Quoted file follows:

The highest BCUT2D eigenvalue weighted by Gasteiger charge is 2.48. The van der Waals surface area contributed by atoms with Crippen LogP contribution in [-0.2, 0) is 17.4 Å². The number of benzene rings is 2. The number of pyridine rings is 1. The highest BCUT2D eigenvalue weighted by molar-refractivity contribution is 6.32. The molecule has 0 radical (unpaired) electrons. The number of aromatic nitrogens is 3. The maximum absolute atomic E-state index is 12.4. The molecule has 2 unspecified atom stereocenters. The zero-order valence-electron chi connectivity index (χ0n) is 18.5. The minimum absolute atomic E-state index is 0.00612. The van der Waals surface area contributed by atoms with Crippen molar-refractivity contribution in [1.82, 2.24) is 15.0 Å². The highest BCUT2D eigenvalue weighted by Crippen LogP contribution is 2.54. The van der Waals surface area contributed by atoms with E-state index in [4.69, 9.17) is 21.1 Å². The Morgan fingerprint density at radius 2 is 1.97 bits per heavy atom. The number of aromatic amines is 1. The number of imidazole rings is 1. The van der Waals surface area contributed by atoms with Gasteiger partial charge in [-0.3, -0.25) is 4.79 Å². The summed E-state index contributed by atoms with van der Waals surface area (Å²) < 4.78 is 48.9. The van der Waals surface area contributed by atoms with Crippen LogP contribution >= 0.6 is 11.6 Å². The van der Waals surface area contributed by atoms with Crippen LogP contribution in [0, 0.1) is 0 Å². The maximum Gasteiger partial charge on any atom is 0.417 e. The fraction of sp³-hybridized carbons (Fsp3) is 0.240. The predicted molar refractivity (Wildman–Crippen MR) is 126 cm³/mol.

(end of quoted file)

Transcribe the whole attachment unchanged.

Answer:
The highest BCUT2D eigenvalue weighted by Gasteiger charge is 2.48. The van der Waals surface area contributed by atoms with Crippen LogP contribution in [-0.2, 0) is 17.4 Å². The number of benzene rings is 2. The number of pyridine rings is 1. The highest BCUT2D eigenvalue weighted by molar-refractivity contribution is 6.32. The molecule has 0 radical (unpaired) electrons. The number of aromatic nitrogens is 3. The maximum absolute atomic E-state index is 12.4. The molecule has 2 unspecified atom stereocenters. The zero-order valence-electron chi connectivity index (χ0n) is 18.5. The minimum absolute atomic E-state index is 0.00612. The van der Waals surface area contributed by atoms with Crippen molar-refractivity contribution in [1.82, 2.24) is 15.0 Å². The highest BCUT2D eigenvalue weighted by Crippen LogP contribution is 2.54. The van der Waals surface area contributed by atoms with E-state index in [4.69, 9.17) is 21.1 Å². The Morgan fingerprint density at radius 2 is 1.97 bits per heavy atom. The number of aromatic amines is 1. The number of imidazole rings is 1. The van der Waals surface area contributed by atoms with Gasteiger partial charge in [-0.3, -0.25) is 4.79 Å². The summed E-state index contributed by atoms with van der Waals surface area (Å²) < 4.78 is 48.9. The van der Waals surface area contributed by atoms with Crippen LogP contribution >= 0.6 is 11.6 Å². The van der Waals surface area contributed by atoms with Crippen LogP contribution in [0, 0.1) is 0 Å². The maximum Gasteiger partial charge on any atom is 0.417 e. The fraction of sp³-hybridized carbons (Fsp3) is 0.240. The predicted molar refractivity (Wildman–Crippen MR) is 126 cm³/mol.